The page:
COLUMBUS , Ohio -- Employers can blame hay fever for the loss of millions of hours of work productivity this spring.
A new study of nearly 600 people with hay fever symptoms, including sneezing, watery eyes and runny and itchy noses, found that workers missed an hour of work per week during peak hay fever season.
While missing an hour of work a week may seem small, consider that 20 to 50 million Americans suffer from at least some symptoms related to hay fever, or allergic rhinitis, said Sheryl Szeinbach, the study's lead author and a professor of pharmacy practice and administration at Ohio State University.
That means the potential loss of millions of hours of work productivity, not to mention the associated economic costs, she said. Some estimates suggest that nearly 4 million days of missed work each year due to allergy symptoms.
Hay fever symptoms can disrupt all areas of life, and study participants cited a lack of sleep and a negative impact on their overall health as the two main reasons for missing work.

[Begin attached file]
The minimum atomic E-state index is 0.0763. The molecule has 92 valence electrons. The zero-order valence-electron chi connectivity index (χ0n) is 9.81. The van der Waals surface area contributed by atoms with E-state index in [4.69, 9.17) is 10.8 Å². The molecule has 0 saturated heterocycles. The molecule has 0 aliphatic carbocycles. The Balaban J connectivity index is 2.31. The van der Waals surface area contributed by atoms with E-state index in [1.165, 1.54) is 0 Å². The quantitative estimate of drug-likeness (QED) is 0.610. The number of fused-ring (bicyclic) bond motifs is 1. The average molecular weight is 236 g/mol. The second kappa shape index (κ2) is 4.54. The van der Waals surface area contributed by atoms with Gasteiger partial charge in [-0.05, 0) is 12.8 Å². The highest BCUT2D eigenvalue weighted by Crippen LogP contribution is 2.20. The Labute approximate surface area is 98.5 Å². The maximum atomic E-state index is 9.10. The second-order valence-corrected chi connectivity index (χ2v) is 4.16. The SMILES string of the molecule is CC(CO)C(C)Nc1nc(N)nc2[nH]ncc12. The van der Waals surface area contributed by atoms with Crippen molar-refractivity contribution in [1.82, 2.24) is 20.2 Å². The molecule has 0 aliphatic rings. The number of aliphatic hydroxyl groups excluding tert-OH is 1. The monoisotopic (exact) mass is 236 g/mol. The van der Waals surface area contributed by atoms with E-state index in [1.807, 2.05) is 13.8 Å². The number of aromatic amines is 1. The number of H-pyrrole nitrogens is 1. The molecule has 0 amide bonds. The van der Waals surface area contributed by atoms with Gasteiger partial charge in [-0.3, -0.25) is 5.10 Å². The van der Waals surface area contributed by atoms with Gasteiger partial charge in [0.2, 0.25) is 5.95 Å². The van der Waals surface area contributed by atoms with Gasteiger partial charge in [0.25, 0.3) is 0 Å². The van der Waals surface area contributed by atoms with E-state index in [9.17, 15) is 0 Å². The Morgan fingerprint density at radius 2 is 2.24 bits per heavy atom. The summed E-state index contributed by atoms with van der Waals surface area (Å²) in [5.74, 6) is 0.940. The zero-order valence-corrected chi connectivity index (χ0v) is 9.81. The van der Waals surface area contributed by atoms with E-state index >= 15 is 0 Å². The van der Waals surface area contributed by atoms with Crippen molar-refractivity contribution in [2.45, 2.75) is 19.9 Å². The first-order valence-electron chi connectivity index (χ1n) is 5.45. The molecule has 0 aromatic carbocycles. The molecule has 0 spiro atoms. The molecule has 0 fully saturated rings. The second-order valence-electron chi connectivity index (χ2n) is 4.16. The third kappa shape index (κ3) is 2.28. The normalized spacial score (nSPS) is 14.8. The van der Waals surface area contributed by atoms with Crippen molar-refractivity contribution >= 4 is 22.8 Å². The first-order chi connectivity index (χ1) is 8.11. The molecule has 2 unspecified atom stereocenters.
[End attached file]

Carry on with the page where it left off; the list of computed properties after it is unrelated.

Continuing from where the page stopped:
Szeinbach suggests that people who suspect they have hay fever get an allergy test, either from a family doctor or an allergist. In previous work, she found that some people with allergy-like symptoms don't actually have allergies. Almost anything can cause allergy-type symptoms - perfumes, sinus infections, exercise, dust, cold air even if a person doesn't have an allergy.
Diagnostic testing followed by the right kind of treatment may mean less time out of work, she said.
The study currently appears on the website for the Primary Care Respiratory Journal.
Szeinbach and her colleagues collected questionnaires from 577 people whose medical and prescription records showed a diagnosis of allergic rhinitis. Participants were asked about the severity and type of allergy symptoms they had, and whether or not they had seen a physician for treatment.